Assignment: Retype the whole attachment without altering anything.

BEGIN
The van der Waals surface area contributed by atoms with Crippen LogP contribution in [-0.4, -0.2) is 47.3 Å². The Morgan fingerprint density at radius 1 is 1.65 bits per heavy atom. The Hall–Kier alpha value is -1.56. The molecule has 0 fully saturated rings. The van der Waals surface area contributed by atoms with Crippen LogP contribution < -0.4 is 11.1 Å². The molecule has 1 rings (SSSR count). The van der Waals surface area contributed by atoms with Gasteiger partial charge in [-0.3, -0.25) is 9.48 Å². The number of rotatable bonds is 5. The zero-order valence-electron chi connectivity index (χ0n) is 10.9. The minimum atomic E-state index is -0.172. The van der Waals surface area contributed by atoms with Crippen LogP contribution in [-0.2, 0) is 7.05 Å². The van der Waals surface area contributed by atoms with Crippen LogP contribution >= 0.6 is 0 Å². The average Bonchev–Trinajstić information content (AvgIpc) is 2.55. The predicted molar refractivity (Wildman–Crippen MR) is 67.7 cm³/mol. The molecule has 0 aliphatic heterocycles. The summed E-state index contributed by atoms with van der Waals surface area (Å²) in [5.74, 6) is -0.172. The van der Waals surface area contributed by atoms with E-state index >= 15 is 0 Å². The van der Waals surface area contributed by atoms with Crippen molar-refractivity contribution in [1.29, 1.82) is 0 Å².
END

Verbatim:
The van der Waals surface area contributed by atoms with Crippen LogP contribution in [-0.4, -0.2) is 47.3 Å². The Morgan fingerprint density at radius 1 is 1.65 bits per heavy atom. The Hall–Kier alpha value is -1.56. The molecule has 0 fully saturated rings. The van der Waals surface area contributed by atoms with Crippen LogP contribution < -0.4 is 11.1 Å². The molecule has 1 rings (SSSR count). The van der Waals surface area contributed by atoms with Gasteiger partial charge in [-0.3, -0.25) is 9.48 Å². The number of rotatable bonds is 5. The zero-order valence-electron chi connectivity index (χ0n) is 10.9. The minimum atomic E-state index is -0.172. The van der Waals surface area contributed by atoms with Crippen LogP contribution in [-0.2, 0) is 7.05 Å². The van der Waals surface area contributed by atoms with Crippen LogP contribution >= 0.6 is 0 Å². The average Bonchev–Trinajstić information content (AvgIpc) is 2.55. The predicted molar refractivity (Wildman–Crippen MR) is 67.7 cm³/mol. The molecule has 0 aliphatic heterocycles. The summed E-state index contributed by atoms with van der Waals surface area (Å²) in [5.74, 6) is -0.172. The van der Waals surface area contributed by atoms with E-state index >= 15 is 0 Å². The van der Waals surface area contributed by atoms with Crippen molar-refractivity contribution in [1.29, 1.82) is 0 Å².